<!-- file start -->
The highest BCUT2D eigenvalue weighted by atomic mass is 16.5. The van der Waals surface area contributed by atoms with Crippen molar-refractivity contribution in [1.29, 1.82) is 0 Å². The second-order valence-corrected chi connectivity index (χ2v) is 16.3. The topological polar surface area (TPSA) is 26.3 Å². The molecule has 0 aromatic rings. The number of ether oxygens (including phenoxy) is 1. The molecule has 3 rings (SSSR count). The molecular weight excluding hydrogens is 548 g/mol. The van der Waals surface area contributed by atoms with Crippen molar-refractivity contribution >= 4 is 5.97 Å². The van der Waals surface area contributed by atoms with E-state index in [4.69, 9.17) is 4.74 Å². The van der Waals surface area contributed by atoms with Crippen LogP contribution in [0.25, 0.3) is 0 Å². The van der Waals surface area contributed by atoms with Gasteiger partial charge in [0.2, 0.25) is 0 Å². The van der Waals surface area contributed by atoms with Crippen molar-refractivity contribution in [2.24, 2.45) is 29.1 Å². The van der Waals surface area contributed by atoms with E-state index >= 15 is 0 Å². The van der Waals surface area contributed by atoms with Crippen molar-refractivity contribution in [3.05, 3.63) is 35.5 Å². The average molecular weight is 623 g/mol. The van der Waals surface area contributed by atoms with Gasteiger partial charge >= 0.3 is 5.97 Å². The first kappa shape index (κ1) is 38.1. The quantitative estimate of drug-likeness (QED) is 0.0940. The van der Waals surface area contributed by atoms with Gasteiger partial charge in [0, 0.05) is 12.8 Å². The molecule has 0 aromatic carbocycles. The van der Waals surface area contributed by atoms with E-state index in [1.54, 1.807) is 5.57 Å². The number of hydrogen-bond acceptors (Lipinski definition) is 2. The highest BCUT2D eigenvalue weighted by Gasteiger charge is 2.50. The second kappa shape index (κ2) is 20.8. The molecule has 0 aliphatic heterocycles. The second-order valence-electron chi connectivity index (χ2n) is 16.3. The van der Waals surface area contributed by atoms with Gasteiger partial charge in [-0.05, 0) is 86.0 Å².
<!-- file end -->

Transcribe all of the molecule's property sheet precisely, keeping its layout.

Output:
The highest BCUT2D eigenvalue weighted by atomic mass is 16.5. The van der Waals surface area contributed by atoms with Crippen molar-refractivity contribution in [1.29, 1.82) is 0 Å². The second-order valence-corrected chi connectivity index (χ2v) is 16.3. The topological polar surface area (TPSA) is 26.3 Å². The molecule has 0 aromatic rings. The number of ether oxygens (including phenoxy) is 1. The molecule has 3 rings (SSSR count). The molecular weight excluding hydrogens is 548 g/mol. The van der Waals surface area contributed by atoms with Crippen molar-refractivity contribution >= 4 is 5.97 Å². The van der Waals surface area contributed by atoms with E-state index in [4.69, 9.17) is 4.74 Å². The van der Waals surface area contributed by atoms with Crippen LogP contribution in [0.25, 0.3) is 0 Å². The van der Waals surface area contributed by atoms with Gasteiger partial charge in [0.2, 0.25) is 0 Å². The van der Waals surface area contributed by atoms with Crippen molar-refractivity contribution in [2.24, 2.45) is 29.1 Å². The van der Waals surface area contributed by atoms with E-state index >= 15 is 0 Å². The van der Waals surface area contributed by atoms with Crippen molar-refractivity contribution in [3.05, 3.63) is 35.5 Å². The average molecular weight is 623 g/mol. The van der Waals surface area contributed by atoms with Gasteiger partial charge >= 0.3 is 5.97 Å². The first kappa shape index (κ1) is 38.1. The quantitative estimate of drug-likeness (QED) is 0.0940. The van der Waals surface area contributed by atoms with Gasteiger partial charge in [0, 0.05) is 12.8 Å². The molecule has 0 aromatic carbocycles. The van der Waals surface area contributed by atoms with E-state index in [1.54, 1.807) is 5.57 Å². The number of hydrogen-bond acceptors (Lipinski definition) is 2. The highest BCUT2D eigenvalue weighted by Gasteiger charge is 2.50. The second kappa shape index (κ2) is 20.8. The molecule has 0 aliphatic heterocycles. The second-order valence-electron chi connectivity index (χ2n) is 16.3. The van der Waals surface area contributed by atoms with Gasteiger partial charge in [-0.05, 0) is 86.0 Å².